“This town is not the same, and no one can change the town and bring it back to where it was, including the Mayor. People must change their own lives, not count on others to make the changes for them. Years ago, people took responsibility for the well-being of their communities. People worked together as a community. They helped each other, and they didn’t look to see what they could get for free. They understood that what they gave to the community was contributing to the community’s well-being and their own well-being,” he said.

“I don’t think people today understand how much different today's world is from the generation you and your parents grew up in,” she said.

“We had very little, but we had much more in heart and soul. Our generation had more compassion, empathy, and personal responsibility, not just for our own lives but also for our fellow human beings. That is why I am a World War two veteran. I served my country because it was my responsibility to serve and make a difference. I didn’t go to service to see what I could get from my country. In a time of war, I joined the armed services to see what I could give to my country,” he said, “and to help the world become a little better.”

“I wish I joined the service after high school it would of helped me become a better person,” she said to him.

“There is a lot that you can do besides going off and fighting a War. Look around and try to make a difference in your own town. Take responsibility and make right what you feel is wrong in the town. Become the change that you would like to see.” He told her, “Lead by example; that is what I tried my best to do as a Soldier, a Teacher, a Principal, and as a Superintendent of the local school.”

“You are a great man, Artey, and I will try to get more active in the community,” she said.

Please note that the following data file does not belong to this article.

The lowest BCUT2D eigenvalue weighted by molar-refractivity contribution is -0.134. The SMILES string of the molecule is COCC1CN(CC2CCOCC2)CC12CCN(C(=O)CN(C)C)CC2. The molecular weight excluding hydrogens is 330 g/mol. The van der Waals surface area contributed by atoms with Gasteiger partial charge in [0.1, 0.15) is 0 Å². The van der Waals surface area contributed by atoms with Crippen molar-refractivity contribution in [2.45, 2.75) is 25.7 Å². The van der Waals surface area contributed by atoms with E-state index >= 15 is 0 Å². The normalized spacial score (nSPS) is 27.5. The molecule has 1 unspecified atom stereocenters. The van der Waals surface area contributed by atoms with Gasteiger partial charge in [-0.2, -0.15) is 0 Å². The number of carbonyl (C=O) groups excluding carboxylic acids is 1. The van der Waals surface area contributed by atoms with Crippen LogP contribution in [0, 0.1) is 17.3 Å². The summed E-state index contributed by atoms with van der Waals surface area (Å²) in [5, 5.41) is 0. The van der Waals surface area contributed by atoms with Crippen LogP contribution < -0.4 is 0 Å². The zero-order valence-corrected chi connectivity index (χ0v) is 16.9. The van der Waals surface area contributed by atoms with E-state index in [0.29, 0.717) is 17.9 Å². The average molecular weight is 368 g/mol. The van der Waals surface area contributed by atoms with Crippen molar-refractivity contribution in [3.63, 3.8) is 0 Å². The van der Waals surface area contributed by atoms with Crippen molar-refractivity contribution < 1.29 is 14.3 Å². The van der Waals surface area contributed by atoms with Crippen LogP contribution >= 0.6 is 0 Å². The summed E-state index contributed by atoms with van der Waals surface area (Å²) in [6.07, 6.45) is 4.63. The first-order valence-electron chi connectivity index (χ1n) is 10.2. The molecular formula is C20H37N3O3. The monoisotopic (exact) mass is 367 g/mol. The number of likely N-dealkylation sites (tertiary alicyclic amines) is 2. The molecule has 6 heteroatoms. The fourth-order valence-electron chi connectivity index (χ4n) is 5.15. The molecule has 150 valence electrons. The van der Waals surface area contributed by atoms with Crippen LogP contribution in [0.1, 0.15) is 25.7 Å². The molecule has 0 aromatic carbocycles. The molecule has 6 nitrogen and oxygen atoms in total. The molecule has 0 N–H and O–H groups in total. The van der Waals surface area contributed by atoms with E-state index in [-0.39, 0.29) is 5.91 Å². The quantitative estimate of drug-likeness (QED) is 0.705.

Artey got up, bought a large cup of coffee, and returned to the booth, “How did you acquire Dr. Bender’s old guesthouse,” he asked her.

“When I was eighteen years old, my parents were killed in a car accident. I sold my parents' home, and I used the money to enroll in the local community college, and I got a degree in Business Administration. Dr. Bender knew what happened to my parents, and he put me up in his guesthouse until I found a Job. When I was hired at the Bank, I paid him rent. His nephew invested a part of my pay. When the Doctor passed away, I worked out a deal with his nephew to rent to own the guesthouse. I own it now and the furniture that was there when I moved in the place,” she said.

“I remember the furniture in there. Dr. Bender’s Aunt lived there a long time. I remember back in the 1950’s she had this beautiful antique table in there,” he said.

“It’s still there.”

“That table is worth a fortune; it is over two hundred years old,” he said.

“Really,” she said, a little shocked, “I don’t think the nephew knows that. He lives in New York, and he was never in the guesthouse, just the main house.”

“Keep your mouth shut,” he said with a smile on his face.

“I will, mums, the word,” she said laughing.

“Dr. Bender’s aunt was a friend of a famous painter. I can’t quite place the name,” he said, “The Doctor's cousin had one of that artist's paintings and had it auctioned off for an excellent price. Dr. Bender used to have one of the artist's paintings hanging over the fireplace in the guesthouse. The artist painted Dr. Bender’s aunt. The aunt’s name was Charlotte. She used to cut my hair in the guesthouse when I was a little boy. I had the biggest crush on her. I couldn’t wait for my hair to grow so I could go over there to see her. She was such a beautiful and carefree woman.”

“Strataverous?” she asked.

“What’s that?” he asked.

“Was the painter’s name Strataverous?” She asked him once again.

“Not sure,” he said, “why do you ask?”

“Because if it’s Strataverous, the painting is still there,” she said.

“That painting is worth a bundle,” he said with a big smile on his face, “What does the nephew do?”

“He’s a New York City Investor,” she said.

“Do you have anything in writing stating the contents of the home is yours?” He asked.

“Yep, signed by the nephew,” she said smiling. “I have no intention of selling anything, though.”

There was something about Artey that intrigued her. She always found it difficult to open up and talk to people, but he put her at ease. She enjoys being with him and talking to him.

“Can I see the guesthouse,” he asked her, “I haven’t been in that house for fifty years or so. Charlotte Bender threw these great lavish parties in that house. She was so far ahead of her time that she would be considered a liberal if she were alive today, but she was the most carefree person I ever knew.”